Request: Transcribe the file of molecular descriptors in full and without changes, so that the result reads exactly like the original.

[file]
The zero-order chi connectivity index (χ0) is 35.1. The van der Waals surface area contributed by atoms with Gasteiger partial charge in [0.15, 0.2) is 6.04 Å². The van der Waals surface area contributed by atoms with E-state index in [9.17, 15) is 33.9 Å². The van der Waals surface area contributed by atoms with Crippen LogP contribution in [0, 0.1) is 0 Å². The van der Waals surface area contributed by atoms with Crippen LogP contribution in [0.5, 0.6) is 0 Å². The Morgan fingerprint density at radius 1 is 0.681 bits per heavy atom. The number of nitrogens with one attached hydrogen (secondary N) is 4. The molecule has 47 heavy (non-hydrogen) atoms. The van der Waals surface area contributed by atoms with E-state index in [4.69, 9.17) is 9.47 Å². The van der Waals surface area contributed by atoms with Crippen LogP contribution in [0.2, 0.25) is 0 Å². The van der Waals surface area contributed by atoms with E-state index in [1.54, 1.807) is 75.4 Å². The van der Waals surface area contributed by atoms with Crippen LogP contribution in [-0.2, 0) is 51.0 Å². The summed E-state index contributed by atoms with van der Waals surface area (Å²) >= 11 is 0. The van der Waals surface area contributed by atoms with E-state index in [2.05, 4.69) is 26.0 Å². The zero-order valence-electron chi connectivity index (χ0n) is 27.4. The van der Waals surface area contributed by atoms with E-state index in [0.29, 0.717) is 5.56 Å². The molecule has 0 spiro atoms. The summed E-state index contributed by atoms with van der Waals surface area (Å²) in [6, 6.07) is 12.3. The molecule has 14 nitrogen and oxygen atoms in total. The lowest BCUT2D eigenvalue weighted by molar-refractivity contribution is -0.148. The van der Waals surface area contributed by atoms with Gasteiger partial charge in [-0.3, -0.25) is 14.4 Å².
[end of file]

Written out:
The zero-order chi connectivity index (χ0) is 35.1. The van der Waals surface area contributed by atoms with Gasteiger partial charge in [0.15, 0.2) is 6.04 Å². The van der Waals surface area contributed by atoms with E-state index in [9.17, 15) is 33.9 Å². The van der Waals surface area contributed by atoms with Crippen LogP contribution in [0, 0.1) is 0 Å². The van der Waals surface area contributed by atoms with Crippen LogP contribution in [0.5, 0.6) is 0 Å². The Morgan fingerprint density at radius 1 is 0.681 bits per heavy atom. The number of nitrogens with one attached hydrogen (secondary N) is 4. The molecule has 47 heavy (non-hydrogen) atoms. The van der Waals surface area contributed by atoms with E-state index in [4.69, 9.17) is 9.47 Å². The van der Waals surface area contributed by atoms with Crippen LogP contribution in [0.2, 0.25) is 0 Å². The van der Waals surface area contributed by atoms with E-state index in [1.54, 1.807) is 75.4 Å². The van der Waals surface area contributed by atoms with Crippen LogP contribution in [-0.2, 0) is 51.0 Å². The summed E-state index contributed by atoms with van der Waals surface area (Å²) >= 11 is 0. The van der Waals surface area contributed by atoms with E-state index in [2.05, 4.69) is 26.0 Å². The zero-order valence-electron chi connectivity index (χ0n) is 27.4. The van der Waals surface area contributed by atoms with E-state index in [0.29, 0.717) is 5.56 Å². The molecule has 0 spiro atoms. The summed E-state index contributed by atoms with van der Waals surface area (Å²) in [6, 6.07) is 12.3. The molecule has 14 nitrogen and oxygen atoms in total. The lowest BCUT2D eigenvalue weighted by molar-refractivity contribution is -0.148. The van der Waals surface area contributed by atoms with Gasteiger partial charge in [-0.3, -0.25) is 14.4 Å².